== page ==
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Winchester’s Memoir on Madness

Books: Fred Baumgarten

Simon Winchester, the Berkshires-based polymath and best-selling author (“The Professor and the Madman”; “The Map That Changed the World”), has written a slim volume in electronic form only titled “The Man With the Electrified Brain: Adventures in Madness.”
It is a personal, confessional memoir about Winchester’s experience with sudden, incapacitating mental illness in his 20s and treatment with ECT (Electroconvulsive Therapy), also called shock treatment.

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Loving, Naming, Saving All Things Natural

Nature and Books

Kenn Kaufman is known as one of the world’s foremost birders, who blazed cross-country as a teenager in pursuit of bird species, eating cat food along the way, a journey that he later chronicled in his first book, “Kingbird Highway.”
Then he parlayed his preternatural identification skills into creating the Kaufman Field Guides to Birds, which employ a unique method — photographs cut out from their backgrounds, making them look a lot like other guides’ hand-drawn illustrations — and concise text.

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Bringing Books and Children Together . . . Has Turned Into a Big Job

leong@lakevillejournal.com

When she received her masters degree in library science from Indiana University, Erin Simmons did not realize how hard it would be to find a job as a children’s librarian in Connecticut. Simmons, who grew up in Morris and attended high school in Litchfield, found herself competing with 90 applicants for one part-time job before landing a full-time position at Salisbury’s Scoville Library five years ago.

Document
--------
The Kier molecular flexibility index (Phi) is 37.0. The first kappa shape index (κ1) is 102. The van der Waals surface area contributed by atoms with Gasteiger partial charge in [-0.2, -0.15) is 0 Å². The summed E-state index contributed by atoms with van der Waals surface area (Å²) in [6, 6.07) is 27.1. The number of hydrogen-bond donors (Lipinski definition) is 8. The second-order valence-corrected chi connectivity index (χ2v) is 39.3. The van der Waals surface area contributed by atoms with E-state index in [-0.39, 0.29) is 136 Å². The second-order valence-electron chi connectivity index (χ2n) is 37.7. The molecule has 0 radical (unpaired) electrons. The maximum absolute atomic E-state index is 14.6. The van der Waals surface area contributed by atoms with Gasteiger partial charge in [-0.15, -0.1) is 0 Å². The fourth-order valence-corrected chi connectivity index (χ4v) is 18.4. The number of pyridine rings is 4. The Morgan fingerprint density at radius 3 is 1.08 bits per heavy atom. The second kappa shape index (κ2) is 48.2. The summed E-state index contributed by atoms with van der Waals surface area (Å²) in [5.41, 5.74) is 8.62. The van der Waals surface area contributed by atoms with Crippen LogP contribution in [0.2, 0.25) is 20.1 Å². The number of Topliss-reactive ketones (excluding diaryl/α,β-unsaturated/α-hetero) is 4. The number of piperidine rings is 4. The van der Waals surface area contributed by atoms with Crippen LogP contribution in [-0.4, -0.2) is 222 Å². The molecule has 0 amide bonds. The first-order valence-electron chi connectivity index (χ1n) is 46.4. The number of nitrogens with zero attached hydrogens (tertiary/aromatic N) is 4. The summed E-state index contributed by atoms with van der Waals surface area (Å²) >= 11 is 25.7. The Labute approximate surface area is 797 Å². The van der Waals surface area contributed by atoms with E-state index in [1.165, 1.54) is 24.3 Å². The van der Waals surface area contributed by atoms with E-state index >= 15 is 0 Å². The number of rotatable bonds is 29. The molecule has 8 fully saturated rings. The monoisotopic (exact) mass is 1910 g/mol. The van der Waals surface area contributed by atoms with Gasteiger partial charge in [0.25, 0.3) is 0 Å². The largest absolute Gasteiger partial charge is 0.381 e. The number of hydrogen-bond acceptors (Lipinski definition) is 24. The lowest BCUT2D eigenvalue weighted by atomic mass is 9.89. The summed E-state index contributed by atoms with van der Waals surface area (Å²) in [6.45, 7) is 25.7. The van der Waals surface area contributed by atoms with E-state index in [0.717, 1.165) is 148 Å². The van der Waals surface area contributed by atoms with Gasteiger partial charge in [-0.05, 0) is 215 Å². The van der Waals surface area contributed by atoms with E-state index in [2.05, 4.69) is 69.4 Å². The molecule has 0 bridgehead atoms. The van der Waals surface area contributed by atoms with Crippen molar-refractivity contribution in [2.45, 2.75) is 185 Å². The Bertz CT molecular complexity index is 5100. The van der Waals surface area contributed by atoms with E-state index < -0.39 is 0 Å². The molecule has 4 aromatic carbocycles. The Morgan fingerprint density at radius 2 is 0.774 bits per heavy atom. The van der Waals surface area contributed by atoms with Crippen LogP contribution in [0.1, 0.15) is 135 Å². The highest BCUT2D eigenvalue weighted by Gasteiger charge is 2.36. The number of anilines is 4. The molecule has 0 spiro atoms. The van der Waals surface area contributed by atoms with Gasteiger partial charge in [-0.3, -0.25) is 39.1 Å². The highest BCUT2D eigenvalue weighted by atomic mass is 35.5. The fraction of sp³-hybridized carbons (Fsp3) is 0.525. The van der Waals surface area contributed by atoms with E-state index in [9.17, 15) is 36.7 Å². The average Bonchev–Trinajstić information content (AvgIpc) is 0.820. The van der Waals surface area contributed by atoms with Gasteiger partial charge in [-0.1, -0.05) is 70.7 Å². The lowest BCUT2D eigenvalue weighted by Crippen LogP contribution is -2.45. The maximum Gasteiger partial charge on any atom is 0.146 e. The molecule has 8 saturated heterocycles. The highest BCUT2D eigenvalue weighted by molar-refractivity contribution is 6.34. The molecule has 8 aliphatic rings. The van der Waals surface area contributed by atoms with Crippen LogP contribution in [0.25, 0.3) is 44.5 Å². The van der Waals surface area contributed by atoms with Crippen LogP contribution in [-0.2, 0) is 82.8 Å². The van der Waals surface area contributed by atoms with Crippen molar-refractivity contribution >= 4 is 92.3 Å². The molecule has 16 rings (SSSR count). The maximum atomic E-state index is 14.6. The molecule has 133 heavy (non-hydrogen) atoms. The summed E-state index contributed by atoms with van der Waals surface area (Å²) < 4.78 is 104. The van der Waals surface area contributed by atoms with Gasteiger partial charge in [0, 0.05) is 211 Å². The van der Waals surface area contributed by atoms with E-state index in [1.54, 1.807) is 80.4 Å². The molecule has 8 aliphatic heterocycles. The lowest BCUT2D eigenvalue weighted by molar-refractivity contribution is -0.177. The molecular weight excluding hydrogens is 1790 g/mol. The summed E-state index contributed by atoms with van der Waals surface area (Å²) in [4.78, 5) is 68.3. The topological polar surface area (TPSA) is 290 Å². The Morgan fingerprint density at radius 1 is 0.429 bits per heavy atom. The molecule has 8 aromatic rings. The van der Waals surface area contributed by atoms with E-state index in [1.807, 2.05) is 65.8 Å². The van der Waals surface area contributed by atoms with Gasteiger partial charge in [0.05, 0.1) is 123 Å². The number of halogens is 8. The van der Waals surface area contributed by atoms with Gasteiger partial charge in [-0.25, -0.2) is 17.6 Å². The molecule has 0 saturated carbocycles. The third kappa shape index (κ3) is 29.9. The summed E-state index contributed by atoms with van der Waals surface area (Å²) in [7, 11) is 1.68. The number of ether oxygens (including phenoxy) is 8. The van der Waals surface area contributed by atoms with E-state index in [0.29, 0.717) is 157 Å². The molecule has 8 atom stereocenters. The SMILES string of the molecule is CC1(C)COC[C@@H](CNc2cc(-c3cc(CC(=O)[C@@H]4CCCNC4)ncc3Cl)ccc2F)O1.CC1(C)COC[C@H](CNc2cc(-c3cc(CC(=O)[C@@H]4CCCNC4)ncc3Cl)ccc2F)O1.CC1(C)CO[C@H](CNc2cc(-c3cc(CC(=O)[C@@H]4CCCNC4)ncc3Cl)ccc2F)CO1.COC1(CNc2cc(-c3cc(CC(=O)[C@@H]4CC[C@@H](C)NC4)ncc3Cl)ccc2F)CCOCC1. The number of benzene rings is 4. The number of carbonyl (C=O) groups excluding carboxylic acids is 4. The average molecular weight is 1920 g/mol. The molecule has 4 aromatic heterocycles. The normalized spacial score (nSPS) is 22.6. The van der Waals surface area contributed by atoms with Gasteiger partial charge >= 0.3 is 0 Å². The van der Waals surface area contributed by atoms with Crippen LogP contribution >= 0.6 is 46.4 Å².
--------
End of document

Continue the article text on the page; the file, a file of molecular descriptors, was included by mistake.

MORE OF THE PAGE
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Kipniss Press Release

Artist Robert Kipniss will discuss the problems and challenges of writing his memoir, "A Working Artist's Life," on Sunday, March 18, from 4 to 6 p.m. at the Hotchkiss Library of Sharon, 10 Upper Main Street, Sharon, CT.
A wine and cheese reception will immediately follow the talk. Kipniss will take questions and sign copies of his book. Admission is free and open to the public.
The Hotchkiss Library of Sharon is at 10 Upper Main Street, on the Green. For more information call librarian Louise Manteuffel at 860-364-5041, or go online to www.hotchkisslibrary.org.

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A Tale of War And Courage

First there was Peter Burchard’s “One Gallant Rush” (1965), retitled “Glory” to tie in with the motion picture. Then there was the motion picture, “Glory” (1989), starring Denzel Washington. Now there’s the new book, “On the Other Side of Glory,” important not because the earlier book or film didn’t tell the compelling story of the famed black Civil War regiment, the 54th Massachusetts Infantry, but because neither looked at the actual men who showed their bravery at the ill-fated assault on Fort Wagner, S.C., in July 1863.